Beyond Dreamings, exhibition view, Kluge-Ruhe Aboriginal Art Collection.
CD: I noticed that the museum has a very respectful approach to acknowledging Indigenous people. Do cultural boundaries factor into the way you exhibit artwork?
HS: One of the things that we’re really committed to is the idea that these are not just pretty pictures. Every one of these artworks is part of a larger complex of knowledge. It’s a knowledge where art and song and dance and country are united into this very big way of seeing the world. Every time we curate, the first thing we think about is how these are not our stories to tell. These stories belong to the Indigenous knowledge-holders, and the big challenge that we have is that they are a very long way away. Every day we’re searching for ways to bring those voices into the curatorial endeavour. That’s been a really big part of what we’ve been trying to do here.
Majata Bunduk (Murrinh-patha, c1920s – c1990s). A Wader Catching Fish, before 1966. Natural pigments on bark, 32 ¾ x 16 ¾ in. Courtesy of the Kluge-Ruhe Aboriginal Art Collection. © the artist licensed by Aboriginal Artists Agency Ltd.
The current show Ngunguni was a co-curated venture. We’re also working on a very large touring project that spans eight decades of Aboriginal bark painting. The important thing for us is that those are being led by the Aboriginal people. On the other hand, we also have to curate on a day-to-day basis – we have to put on standing shows. So, one of the things that we’ve also been thinking about is how to develop the community here. We’re really trying to actively engage with students to curate with the collection, and to think of the collection as a research and teaching tool.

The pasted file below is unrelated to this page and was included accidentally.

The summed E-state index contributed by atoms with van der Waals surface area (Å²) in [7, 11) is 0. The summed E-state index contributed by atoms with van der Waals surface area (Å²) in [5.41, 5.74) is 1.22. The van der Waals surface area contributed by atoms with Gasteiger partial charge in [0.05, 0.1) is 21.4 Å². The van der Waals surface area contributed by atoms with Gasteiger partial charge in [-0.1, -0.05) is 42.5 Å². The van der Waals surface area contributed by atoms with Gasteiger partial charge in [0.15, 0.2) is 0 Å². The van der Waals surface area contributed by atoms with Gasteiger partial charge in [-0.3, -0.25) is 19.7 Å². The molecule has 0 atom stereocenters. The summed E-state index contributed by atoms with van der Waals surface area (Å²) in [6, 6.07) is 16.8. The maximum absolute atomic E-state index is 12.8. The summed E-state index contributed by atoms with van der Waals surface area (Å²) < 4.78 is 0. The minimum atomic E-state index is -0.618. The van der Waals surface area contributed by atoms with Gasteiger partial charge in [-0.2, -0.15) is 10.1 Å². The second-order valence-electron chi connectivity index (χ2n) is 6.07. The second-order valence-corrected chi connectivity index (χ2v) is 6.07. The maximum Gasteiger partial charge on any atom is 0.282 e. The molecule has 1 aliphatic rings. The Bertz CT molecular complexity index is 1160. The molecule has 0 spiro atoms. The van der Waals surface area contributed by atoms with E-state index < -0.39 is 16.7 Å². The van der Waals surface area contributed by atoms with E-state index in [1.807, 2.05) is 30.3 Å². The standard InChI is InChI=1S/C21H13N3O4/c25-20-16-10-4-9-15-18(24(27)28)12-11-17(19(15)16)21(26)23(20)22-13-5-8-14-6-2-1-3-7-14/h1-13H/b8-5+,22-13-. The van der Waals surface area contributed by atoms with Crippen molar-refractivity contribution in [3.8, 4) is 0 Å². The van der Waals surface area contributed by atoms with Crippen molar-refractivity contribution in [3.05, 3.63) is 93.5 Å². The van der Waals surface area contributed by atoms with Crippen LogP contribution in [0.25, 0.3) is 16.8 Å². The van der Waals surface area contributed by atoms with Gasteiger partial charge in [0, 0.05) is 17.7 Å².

MS: Also, a quarter of our space is our rotating gallery and for nine months out of the year we show the work of our artists in residence. The whole point of our artist residency is to integrate art into the academic life of the university, so they become teachers in our classrooms, not just with studio art classes, which for some artists is something they’re really accustomed to already, but also in other disciplines, where they have information and skills to share with students. We’ve had artists work in everything from environmental sciences to gender studies to astronomy, so it’s really quite interesting to see how broadly artists are able to work with our students. And, again, as Henry was saying, one of our goals is really to amplify Indigenous voices, by giving people an opportunity to speak for themselves, and giving them power and agency in the way we exhibit their artwork in our galleries. We consult with them constantly on that. We are really bringing them to the fore and making sure that it fits in with how they want to present themselves to an international audience.
HS: It’s a collaborative venture. We’re acting as mediators between these artists and the world, helping to get their message across in the way they want us to.
Yinimala Gumana and Henry Skerritt researching the collection. Image courtesy Kluge-Ruhe Aboriginal Art Collection.
CD: I was particularly interested in the maps of Australia beside each painting, which mark the location of Aboriginal clans. The themes of location and migration seem to recur throughout Aboriginal art. Could you tell me more about this, and its relation to the history of Aboriginal people and culture?